Nike Inc. started cleaning its stats sheet the other day and the very first time, the Cheap Jordans empire declined to report “future orders,” a crucial measure of wholesale demand from the galaxy of retailers who sell the famous kicks. Nike, No. 9 in the B2B E-Commerce 300, says the metric doesn’t matter much anymore, because now it’s focused on doing business directly with consumers and removing the middleman.
Nike sells to retailers through a mixture of EDI and e-commerce. While Nike reported its slowest quarterly sales growth since 2010, its performance being a retailer-rather than a wholesaler-was a relative highlight. Sales on Nike’s own online store were up 19% in the recent quarter, while its retail locations notched a 5% gain in same-store sales. 28% of all the sales are direct this season, compared with 4% five-years ago. CEO Mark Parker said the organization is obsessed today with making shopping more personal. “Retailers who don’t embrace distinction is going to be left out,” he warned over a conference call Tuesday.
Still, that wasn’t enough to thrill investors-at the very least, not. The overlooked appeal of bricks-and-mortar retail is just how well retail chains lend themselves from what economists call price segmentation. Shoemakers such as Nike can easily target customers by sending the best shoes off to the right type of store (think: first-class vs. coach, iPhone X vs. iPhone 8, Banana Republic vs. Old Navy). In Nike’s case, it ships expensive, exclusive edition sneakers to high-end boutiques, routes its stock Jordans to chains like Foot Locker Retail Inc., and dumps its low-end product and off-key colorways in such places as DSW Inc.
If performed correctly, all of this socioeconomic slotting moves as much merchandise as possible with minimal fuss, whilst not tarnishing the bigger brand. And make no mistake: Nike can it correctly. On its face, the Swoosh is really a design shop supercharged by the sort of storytelling its TV commercials, billboards and magazine ads are famous for. But Nike’s real genius isn’t marketing, it’s merchandising: knowing exactly what to ship where. For each Cheap Jordans From China in Beaverton, Ore., there’s a mid-level manager having a giant spreadsheet, making sure “Momofuku” Dunks aren’t too simple to find, ordering up a special design for China, distributing its best-sellers for all the right Di.ck’s Sporting Goods Inc. outlets and dumping a lot of Chuck Taylors at outlet malls.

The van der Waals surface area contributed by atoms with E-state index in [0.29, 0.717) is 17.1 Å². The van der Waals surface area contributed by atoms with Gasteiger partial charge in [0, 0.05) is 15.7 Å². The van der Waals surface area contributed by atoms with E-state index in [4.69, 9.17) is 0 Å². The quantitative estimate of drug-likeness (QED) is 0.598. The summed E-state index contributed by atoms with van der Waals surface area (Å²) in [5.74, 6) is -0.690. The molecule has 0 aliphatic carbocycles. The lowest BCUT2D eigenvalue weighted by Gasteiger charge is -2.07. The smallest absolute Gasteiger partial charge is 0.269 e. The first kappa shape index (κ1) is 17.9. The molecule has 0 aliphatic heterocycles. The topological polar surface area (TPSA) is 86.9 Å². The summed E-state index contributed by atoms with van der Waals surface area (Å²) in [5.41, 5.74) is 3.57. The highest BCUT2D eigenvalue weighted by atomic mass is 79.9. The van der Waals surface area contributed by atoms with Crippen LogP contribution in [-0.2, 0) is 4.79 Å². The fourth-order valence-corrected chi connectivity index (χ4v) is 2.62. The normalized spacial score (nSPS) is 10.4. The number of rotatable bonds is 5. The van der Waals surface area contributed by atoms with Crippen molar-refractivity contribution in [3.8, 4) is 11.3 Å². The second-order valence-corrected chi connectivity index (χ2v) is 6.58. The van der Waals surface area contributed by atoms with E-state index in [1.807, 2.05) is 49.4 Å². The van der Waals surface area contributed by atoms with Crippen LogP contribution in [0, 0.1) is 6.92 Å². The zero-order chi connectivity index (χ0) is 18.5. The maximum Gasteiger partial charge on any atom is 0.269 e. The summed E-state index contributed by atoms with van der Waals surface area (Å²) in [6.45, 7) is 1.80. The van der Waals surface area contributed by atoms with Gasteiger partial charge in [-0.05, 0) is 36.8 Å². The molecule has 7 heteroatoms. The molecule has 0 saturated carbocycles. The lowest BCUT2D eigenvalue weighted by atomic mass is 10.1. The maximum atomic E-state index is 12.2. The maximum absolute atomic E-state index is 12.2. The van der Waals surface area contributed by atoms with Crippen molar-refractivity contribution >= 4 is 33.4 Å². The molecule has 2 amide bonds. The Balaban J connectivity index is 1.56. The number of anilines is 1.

Nike is currently upsetting their own well-oiled applecart. In giving traditional retail the stiff arm, which Nike made official in June, the Oregon empire is tearing up that playbook and attempting to make an end play the essential economics of price segmentation. The strategy-a bold move, because of the historical manufacturer-to-retail model being discarded-requires no shortage of swagger. But Nike’s numbers demonstrate that the bet is apparently working, primarily because Nike continues to be sharpening its digital game.
Sought-after sneakers now ship out via Nike’s own ecosystem of apps, including SNKRS, which it launched early a year ago. The center of its lineup, meanwhile, sells on Nike.com and in their own big box stores. With regards to cheaper, less-popular kicks, they quietly trickle in to the company’s “factory” stores (read: outlet) and onto Amazon.com. Nike even includes a studio in Ny that creates customized shoes on-site within an hour.
In a nutshell, the business is deemphasizing its ready-made network of retailers to produce a more precise targeting mechanism. Tuesday Parker said the conclusion goal is to get ahead of the consumer and provide “the most personal, digitally connected experiences” in the business. “While switching your approach is rarely easy, Nike has proven before that if we all do, it’s always tmrzsh the following phase of growth for the company,” he explained.
Theoretically, Nike can know any given customer better-and his or her willingness to pay-by using their own venues and platforms, particularly on its digital properties. The challenge will be building the mechanism to sort all of the data, and in doing so, the buyers. In real life, they sort themselves: Our prime-end boutique isn’t right near the cut-rate discount outlet. Within the virtual world, it’s not easy.
For the record, Under Armour Inc. is slightly before Nike Inc., with 31% of its sales coming directly from consumers; Cheap Nike Shoes China is slightly behind, with 23% of revenue from retail. At its current pace, Nike will soon be collecting one in three of its sales dollars right from consumers. Its challenge will be making sure that not one of them get too good a deal.